Investments in this strategy aim to improve housing quality by increasing energy efficiency, decreasing cost burden, and reducing exposure to airborne pollutants, harmful pests, molds, or harmful chemicals. The sections below include an overview of the strategy for achieving desired goals, supporting evidence, core metrics that help measure performance toward goals, and a curated list of resources to support collecting, reporting on, and using data for decision-making.
The quality of both affordable and market-rate housing significantly affects the lives and physical and mental health of its tenants. Poorly maintained homes are more likely to have mold, vermin, airborne pollutants, and lead paint—all of which can significantly hinder the development of children and contribute to negative health outcomes in otherwise healthy populations (3). These factors make it more challenging to focus on education or hold a job and contribute to frequent and disruptive moves (see Residential Stability strategy) (4). For any population or individual living in poor-quality housing for whom the quality of their housing impacts their health, educational outcomes, or ability to earn money, the outcomes associated with this investment strategy are likely essential. Investments in this theme can:
Interested in understanding how gender relates to this strategy? Check out the gender lens summary and metrics created to complement this theme: Improving Access to Housing for Women and Gender and Sexual Minorities.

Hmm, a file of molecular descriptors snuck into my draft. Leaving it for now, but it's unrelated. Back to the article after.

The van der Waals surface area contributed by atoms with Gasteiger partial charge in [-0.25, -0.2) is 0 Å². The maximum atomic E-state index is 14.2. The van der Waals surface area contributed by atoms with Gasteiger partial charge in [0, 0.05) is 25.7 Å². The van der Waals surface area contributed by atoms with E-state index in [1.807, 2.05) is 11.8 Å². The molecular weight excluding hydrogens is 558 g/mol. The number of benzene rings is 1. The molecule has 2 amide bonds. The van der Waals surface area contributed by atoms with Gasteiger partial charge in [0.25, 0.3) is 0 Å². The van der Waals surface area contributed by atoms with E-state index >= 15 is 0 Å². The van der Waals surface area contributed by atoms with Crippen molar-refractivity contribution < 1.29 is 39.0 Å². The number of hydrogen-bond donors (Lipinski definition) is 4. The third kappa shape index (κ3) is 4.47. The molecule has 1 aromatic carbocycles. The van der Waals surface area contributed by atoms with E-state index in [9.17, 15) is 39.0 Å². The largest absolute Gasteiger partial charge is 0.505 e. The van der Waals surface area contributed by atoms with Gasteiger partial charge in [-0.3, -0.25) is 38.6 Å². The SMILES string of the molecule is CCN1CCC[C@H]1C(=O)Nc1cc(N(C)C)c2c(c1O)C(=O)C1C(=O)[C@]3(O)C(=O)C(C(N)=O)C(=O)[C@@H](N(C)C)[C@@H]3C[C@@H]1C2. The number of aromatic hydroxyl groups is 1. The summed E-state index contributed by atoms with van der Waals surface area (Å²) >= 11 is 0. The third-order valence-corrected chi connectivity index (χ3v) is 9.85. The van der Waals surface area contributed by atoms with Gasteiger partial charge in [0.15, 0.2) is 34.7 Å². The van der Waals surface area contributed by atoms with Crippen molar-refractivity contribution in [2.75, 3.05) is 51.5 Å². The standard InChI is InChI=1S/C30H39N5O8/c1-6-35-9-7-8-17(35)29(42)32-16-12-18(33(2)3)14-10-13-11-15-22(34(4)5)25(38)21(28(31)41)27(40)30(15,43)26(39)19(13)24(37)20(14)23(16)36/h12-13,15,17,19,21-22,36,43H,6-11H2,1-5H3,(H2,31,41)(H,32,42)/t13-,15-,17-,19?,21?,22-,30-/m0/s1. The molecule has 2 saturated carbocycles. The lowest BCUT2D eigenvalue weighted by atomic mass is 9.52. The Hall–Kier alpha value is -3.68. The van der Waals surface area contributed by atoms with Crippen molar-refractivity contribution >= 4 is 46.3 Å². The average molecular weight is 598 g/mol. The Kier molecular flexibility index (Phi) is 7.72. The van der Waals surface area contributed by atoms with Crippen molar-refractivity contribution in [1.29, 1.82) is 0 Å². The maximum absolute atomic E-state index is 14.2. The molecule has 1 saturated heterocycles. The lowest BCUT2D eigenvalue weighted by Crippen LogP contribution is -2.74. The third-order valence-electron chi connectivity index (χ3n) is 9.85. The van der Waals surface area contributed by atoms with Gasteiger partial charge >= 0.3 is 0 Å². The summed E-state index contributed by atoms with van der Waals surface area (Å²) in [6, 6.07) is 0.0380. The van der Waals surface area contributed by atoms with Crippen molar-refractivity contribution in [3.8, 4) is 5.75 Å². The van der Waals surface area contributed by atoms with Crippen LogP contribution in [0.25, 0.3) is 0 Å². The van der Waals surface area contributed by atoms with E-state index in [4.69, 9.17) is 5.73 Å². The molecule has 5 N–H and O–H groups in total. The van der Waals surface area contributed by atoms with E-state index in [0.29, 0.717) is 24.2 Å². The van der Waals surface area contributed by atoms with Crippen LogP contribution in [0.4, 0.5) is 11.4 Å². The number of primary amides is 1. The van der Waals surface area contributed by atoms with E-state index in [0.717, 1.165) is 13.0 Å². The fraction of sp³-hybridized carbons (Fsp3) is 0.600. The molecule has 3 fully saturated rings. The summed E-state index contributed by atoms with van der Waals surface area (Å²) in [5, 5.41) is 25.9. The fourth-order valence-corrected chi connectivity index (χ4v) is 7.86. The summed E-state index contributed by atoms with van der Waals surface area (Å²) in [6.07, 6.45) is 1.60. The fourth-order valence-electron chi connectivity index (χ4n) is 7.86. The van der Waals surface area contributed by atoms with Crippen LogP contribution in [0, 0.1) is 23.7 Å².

Taking 30% of income as a standard for housing affordability, the number of cost-burdened U.S. households overall has been estimated around 39 million (3, 7, 8). This number includes about 48% of renters. In the UK, 43% of homes fail Shelter’s Living Home Standard (5). Researchers at the University of Adelaide reported that an estimated one million Australians are living in poor- to very-poor-quality housing (6).
While any families or individuals with up to 70% of Area Median Income (AMI) may be good targets for access to high-quality affordable housing, this strategy can particularly help several specific groups:
Individuals Living in Poor-Quality Housing: Individuals living in poorly managed, lead-laden, or infested households will benefit more from high-quality housing than individuals already living in good-quality housing.
Individuals and Families Living in Housing that is Crowded or Too Densely Populated: Overcrowded housing contributes to significant mental and physical health challenges for its tenants, including by increasing the spread of disease. In New Zealand hospitals, for example, one in 10 patients are admitted for an infectious disease that could be attributed to crowded housing conditions (1).
Homeless Individuals: Roughly 30% of homeless individuals in the United States live in improvised shelters (e.g., shacks, cars, public areas). While any affordable housing would likely represent an improvement in shelter conditions (especially in temperate regions where the individual has regularly improvised shelter in temperatures below 40°F), placement in quality housing is especially beneficial (2).